Page 4 of 10 We look forward to having your participation as well. So, please join us. Go today to our website and sign onto the Partnership for Patients. You will continue to hear more and more updates and hear about great products like the one today rolling forward in the next several years. Thanks again for inviting me on the call. Jennifer Buschick: Thanks Mandy. I just wanted to let everyone know on the phone know that the web address to view the new video is www.hhs.gov/partneringtoheal. And, operator, we are ready to take questions. Operator: Thank you. To ask a question, please press *1 on your touch tone phone. Please unmute your line and record your name when prompted. Once again, to ask a question, please press *1 on your touch tone phone. One moment please for our first question. First question comes from Minda Aguilhab from American Medical Student Association. Go ahead. Minda, you have an open line. Do you want to check your side to see if you are muted on your end? Minda Aguilhab: I am muted. I can hear now. Operator: Thank you. Minda Aguilhab: Can I ask my question now? Operator: Yes ma'am. Go ahead. Minda Aguilhab: It's great to hear about this great training video simulation. I'm really excited to take a look at them. I am from the American Medical Student Association and we are from the Resident and Student section for the American College of Medical Quality are working with med students and residents across the country who are working on quality curriculum and reform for their medical school and institutions. We are interested in other initiatives that Partnership for Patients will launch and how students and teachers can become involved. Mandy Cohen: Thank. Thanks Minda. This is Mandy Cohen. We really appreciate your hard work and enthusiasm and have been impressed by all the great work that you have been doing. There are great opportunities. As a young physician myself, I think that the work you are doing is very important. As Dr. Wright mentioned Partnering To Heal: Teaming Up Against Healthcare-Associated Infections: Stakeholder Call: Launch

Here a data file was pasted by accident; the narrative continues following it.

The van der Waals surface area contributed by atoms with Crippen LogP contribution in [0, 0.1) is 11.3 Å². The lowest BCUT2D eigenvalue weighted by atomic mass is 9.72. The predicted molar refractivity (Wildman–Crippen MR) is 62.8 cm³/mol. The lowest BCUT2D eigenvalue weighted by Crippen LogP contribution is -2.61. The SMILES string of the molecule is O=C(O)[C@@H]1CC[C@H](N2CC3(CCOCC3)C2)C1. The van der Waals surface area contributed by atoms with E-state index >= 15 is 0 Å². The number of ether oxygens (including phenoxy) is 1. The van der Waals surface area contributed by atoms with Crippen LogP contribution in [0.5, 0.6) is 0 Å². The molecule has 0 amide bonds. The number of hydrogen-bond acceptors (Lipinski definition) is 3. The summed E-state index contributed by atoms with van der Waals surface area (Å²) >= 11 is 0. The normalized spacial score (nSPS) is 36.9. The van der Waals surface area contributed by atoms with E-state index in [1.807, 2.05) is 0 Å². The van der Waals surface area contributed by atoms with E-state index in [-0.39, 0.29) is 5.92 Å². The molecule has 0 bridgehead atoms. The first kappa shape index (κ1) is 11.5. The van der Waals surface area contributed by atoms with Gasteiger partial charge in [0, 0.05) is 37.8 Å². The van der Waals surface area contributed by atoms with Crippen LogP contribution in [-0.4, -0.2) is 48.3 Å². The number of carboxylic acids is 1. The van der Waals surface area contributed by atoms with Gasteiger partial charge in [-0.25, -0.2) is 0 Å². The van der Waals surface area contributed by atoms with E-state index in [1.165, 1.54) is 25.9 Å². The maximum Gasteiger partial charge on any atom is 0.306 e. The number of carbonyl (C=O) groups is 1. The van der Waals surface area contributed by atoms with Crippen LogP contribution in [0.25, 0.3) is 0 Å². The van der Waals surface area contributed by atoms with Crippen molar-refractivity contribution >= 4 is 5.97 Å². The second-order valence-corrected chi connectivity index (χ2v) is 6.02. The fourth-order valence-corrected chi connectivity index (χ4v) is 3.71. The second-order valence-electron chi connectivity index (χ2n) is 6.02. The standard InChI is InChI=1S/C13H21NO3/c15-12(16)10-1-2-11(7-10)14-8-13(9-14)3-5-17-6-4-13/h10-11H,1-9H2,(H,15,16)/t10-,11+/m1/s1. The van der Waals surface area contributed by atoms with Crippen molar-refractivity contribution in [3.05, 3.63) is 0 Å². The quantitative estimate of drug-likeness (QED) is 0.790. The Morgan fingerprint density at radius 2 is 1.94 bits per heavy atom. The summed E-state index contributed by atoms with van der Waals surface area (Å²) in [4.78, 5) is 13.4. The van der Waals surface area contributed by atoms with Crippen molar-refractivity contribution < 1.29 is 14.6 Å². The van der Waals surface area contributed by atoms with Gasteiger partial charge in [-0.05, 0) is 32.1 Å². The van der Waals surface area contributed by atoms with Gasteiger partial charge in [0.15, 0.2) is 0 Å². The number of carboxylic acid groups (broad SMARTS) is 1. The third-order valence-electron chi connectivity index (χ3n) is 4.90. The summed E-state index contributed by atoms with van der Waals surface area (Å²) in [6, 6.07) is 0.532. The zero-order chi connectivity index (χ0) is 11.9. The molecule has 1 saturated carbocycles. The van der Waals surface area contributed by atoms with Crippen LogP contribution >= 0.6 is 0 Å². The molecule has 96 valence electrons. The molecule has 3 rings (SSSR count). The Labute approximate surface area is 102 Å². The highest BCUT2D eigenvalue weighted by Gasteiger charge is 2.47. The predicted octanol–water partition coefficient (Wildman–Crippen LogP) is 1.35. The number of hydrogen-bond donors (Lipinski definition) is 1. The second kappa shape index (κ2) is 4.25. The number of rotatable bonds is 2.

Page 5 of 10 too, in terms of training of the next generation of doctors, and about team care, and how we are going to keep folks safe. There are a lot of opportunities going forward for different types of training opportunities and such. A lot of things are at work right now, but stick close to the website and make sure to keep in touch with us for other opportunities as they roll forward. Minda Aguilhab: Thank you. Operator: Our next question comes from Richard Longland. Go ahead sir. Richard Longland: Yes, thank you for taking my question. Can you hear me ok? Operator: Yes we can. Richard Longland: Ok, great. Well, also marrying the last caller I just want to applaud efforts here to tackle such a huge problem that affects so many people. I personally had a hospital-acquired infection, but in my case perhaps it was unique. My symptoms appeared slowly over time and what was tantamount to really a systemic bacterial infection from Mycoplasma pneumonia. My question is unique to my own situation. But I also find by talking to other patients across the country, through my own non-profit The Arithroplasty Patient Foundation, that in many instances these hospital-acquired infections can present not acutely, but sorta of sub-clinically. So, unfortunately, it takes a lot of work and time and tenacity to work and navigate through the healthcare system to find a doctor or diagnostician that really identifies these chronic bacterial infections. So, is there going to be any changes or perhaps training in this program or next iterations that might helps clinicians move to newer molecular diagnostics? Or tools that may have more capabilities to really drill down on some of these chronic bacterial infections? Don Wright: Thank you, Richard, for your question. Let me tell you that the overall purpose and central theme of the video that we are presenting today is to develop a team of professionals at the hospital level working jointly to prevent these infections. We do feel that a team approach is appropriate and needed at the hospital level to reduce these infections, with every part of the healthcare team, including the patients, having a role to play. That was the general premise and approach to eliminating healthcare-associated infections through this video. At the present time, we don't have any plans for a follow-up video, but certainly will be monitoring the success of this teaching tool as we move forward with further plans. Richard: Thank you. Partnering To Heal: Teaming Up Against Healthcare-Associated Infections: Stakeholder Call: Launch